Marie-Hélène Budworth

Associate Professor of Human Resource Management, specializing in learning, development & motivation.

Marie-Hélène Budworth

Young corporate leaders

February 2nd, 2011 · No Comments · Uncategorized

Julia Kirby recently blogged about young entrepreneurs Page & Brin (google), Jobs (Apple), and Zuckerberg (facebook) on the Harvard Business Review website.  She made the point that each of these entrepreneurs sought out assistance from ‘seasoned’ business leaders as their organizations grew.  The interesting point, Kirby points out, is that Page and Brin appointed a CEO while Zuckerberg appointed a COO.  In other words, the inventors of google sought guidance while the facebook head sought advisement.  These are very different models for learning.  The first concedes expertise while the second implies that the inventor ultimately knows best but could benefit from hearing another perspective.  

The interesting question is what model works best.  I think we would all concede that Zuckerberg has managed facebook quite well (despite some initial lawsuits about the origin of the idea).  Similarly Page & Brin have done just fine so far.  It would still be interesting to examine what aspect of each model lead to success.  The google model feels like a mentoring relationship.  There is a mentor and a protegee.  It is understood that the mentor has knowledge and experience that can be of value to the protegee.  In addition, the mentor is grooming the protegee so that she/he can advance and eventually achieve a similar level of success.  The facebook example does not fit existing learning models that are relationship based.  On the surface, it appears to be a leadership paradigm in which the leader surrounds him or herself with people who have the skills and knowledge that may be lacking.  I would be interested in hearing about how Zuckerberg learned from Sheryl Sandberg.  Was she treated as an advisor?  Or was there some behind the scenes mentoring or coaching?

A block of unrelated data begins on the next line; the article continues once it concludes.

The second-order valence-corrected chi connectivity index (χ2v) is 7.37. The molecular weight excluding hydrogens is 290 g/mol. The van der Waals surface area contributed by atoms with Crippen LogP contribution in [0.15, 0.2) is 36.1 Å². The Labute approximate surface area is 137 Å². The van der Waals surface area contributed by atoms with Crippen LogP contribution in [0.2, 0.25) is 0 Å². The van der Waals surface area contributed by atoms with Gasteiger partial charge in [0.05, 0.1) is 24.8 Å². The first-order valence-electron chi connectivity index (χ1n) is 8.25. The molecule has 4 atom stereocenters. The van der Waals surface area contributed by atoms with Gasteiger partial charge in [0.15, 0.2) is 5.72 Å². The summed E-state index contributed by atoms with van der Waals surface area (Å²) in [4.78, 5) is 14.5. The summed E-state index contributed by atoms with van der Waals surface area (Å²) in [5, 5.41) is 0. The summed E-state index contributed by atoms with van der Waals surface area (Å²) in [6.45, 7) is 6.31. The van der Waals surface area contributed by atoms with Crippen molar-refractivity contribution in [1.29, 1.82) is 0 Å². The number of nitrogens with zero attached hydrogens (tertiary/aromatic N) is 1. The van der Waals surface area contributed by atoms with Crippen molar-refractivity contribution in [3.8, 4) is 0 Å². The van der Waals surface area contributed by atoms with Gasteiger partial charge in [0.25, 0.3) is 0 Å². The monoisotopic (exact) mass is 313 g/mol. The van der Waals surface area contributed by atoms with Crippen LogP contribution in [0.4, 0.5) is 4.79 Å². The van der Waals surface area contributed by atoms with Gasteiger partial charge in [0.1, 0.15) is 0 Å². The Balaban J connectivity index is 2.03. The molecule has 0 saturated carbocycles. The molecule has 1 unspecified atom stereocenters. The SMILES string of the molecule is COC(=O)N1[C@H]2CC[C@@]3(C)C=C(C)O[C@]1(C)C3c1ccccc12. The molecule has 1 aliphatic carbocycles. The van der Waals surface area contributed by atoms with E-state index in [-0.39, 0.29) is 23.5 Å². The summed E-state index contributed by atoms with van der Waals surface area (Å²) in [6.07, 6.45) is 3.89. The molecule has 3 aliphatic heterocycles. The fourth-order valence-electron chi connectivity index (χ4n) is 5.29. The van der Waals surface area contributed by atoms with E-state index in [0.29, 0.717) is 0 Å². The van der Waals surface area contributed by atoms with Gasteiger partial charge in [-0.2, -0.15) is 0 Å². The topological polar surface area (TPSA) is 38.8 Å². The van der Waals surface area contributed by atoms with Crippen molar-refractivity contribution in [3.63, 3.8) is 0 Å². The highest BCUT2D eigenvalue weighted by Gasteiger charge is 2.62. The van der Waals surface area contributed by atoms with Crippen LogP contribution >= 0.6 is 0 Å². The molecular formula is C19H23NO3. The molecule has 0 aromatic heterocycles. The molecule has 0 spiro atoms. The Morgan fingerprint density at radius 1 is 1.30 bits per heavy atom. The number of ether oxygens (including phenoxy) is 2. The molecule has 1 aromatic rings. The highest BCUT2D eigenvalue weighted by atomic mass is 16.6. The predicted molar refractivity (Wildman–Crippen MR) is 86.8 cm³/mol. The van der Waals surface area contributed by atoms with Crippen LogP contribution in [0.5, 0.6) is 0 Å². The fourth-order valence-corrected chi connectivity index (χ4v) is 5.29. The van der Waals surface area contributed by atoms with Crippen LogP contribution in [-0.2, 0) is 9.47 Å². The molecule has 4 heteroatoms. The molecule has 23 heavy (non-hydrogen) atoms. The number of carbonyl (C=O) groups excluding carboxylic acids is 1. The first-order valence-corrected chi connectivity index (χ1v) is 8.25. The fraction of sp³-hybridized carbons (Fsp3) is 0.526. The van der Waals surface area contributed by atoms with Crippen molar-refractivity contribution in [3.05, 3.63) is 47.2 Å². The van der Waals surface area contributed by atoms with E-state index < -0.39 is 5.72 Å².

How do the titles and the hierarchy impact the opportunity for learning?  Can we effectively learn from others who hold positions subordinate to our own?  Or does the power structure limit our ability to value ideas from these sources?


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